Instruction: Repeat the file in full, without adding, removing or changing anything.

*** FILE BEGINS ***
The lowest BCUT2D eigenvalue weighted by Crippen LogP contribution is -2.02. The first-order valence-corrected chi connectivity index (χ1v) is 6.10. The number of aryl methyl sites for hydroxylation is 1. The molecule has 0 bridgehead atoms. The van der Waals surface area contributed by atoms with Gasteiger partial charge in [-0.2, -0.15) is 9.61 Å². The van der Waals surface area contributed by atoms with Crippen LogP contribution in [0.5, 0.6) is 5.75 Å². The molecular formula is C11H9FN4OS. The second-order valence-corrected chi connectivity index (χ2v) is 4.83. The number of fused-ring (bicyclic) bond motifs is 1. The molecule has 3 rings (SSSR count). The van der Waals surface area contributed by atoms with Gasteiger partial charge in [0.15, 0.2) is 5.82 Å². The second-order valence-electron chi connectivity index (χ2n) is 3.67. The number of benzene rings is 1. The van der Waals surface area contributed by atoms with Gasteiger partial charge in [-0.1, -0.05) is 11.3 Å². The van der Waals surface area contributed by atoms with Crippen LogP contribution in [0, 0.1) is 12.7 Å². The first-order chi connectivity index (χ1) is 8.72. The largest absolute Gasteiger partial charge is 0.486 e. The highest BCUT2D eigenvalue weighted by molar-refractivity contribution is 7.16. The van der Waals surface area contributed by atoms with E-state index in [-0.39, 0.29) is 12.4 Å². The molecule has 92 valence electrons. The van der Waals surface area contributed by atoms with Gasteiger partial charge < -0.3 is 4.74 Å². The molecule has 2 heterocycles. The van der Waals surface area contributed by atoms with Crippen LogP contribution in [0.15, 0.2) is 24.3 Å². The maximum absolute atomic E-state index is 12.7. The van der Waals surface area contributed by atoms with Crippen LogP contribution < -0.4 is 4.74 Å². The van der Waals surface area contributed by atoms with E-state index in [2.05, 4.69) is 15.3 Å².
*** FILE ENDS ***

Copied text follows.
The lowest BCUT2D eigenvalue weighted by Crippen LogP contribution is -2.02. The first-order valence-corrected chi connectivity index (χ1v) is 6.10. The number of aryl methyl sites for hydroxylation is 1. The molecule has 0 bridgehead atoms. The van der Waals surface area contributed by atoms with Gasteiger partial charge in [-0.2, -0.15) is 9.61 Å². The van der Waals surface area contributed by atoms with Crippen LogP contribution in [0.5, 0.6) is 5.75 Å². The molecular formula is C11H9FN4OS. The second-order valence-corrected chi connectivity index (χ2v) is 4.83. The number of fused-ring (bicyclic) bond motifs is 1. The molecule has 3 rings (SSSR count). The van der Waals surface area contributed by atoms with Gasteiger partial charge in [0.15, 0.2) is 5.82 Å². The second-order valence-electron chi connectivity index (χ2n) is 3.67. The number of benzene rings is 1. The van der Waals surface area contributed by atoms with Gasteiger partial charge in [-0.1, -0.05) is 11.3 Å². The van der Waals surface area contributed by atoms with Crippen LogP contribution in [0, 0.1) is 12.7 Å². The first-order chi connectivity index (χ1) is 8.72. The largest absolute Gasteiger partial charge is 0.486 e. The highest BCUT2D eigenvalue weighted by molar-refractivity contribution is 7.16. The van der Waals surface area contributed by atoms with E-state index in [-0.39, 0.29) is 12.4 Å². The molecule has 92 valence electrons. The van der Waals surface area contributed by atoms with Gasteiger partial charge < -0.3 is 4.74 Å². The molecule has 2 heterocycles. The van der Waals surface area contributed by atoms with Crippen LogP contribution in [0.15, 0.2) is 24.3 Å². The maximum absolute atomic E-state index is 12.7. The van der Waals surface area contributed by atoms with Crippen LogP contribution < -0.4 is 4.74 Å². The van der Waals surface area contributed by atoms with E-state index in [2.05, 4.69) is 15.3 Å².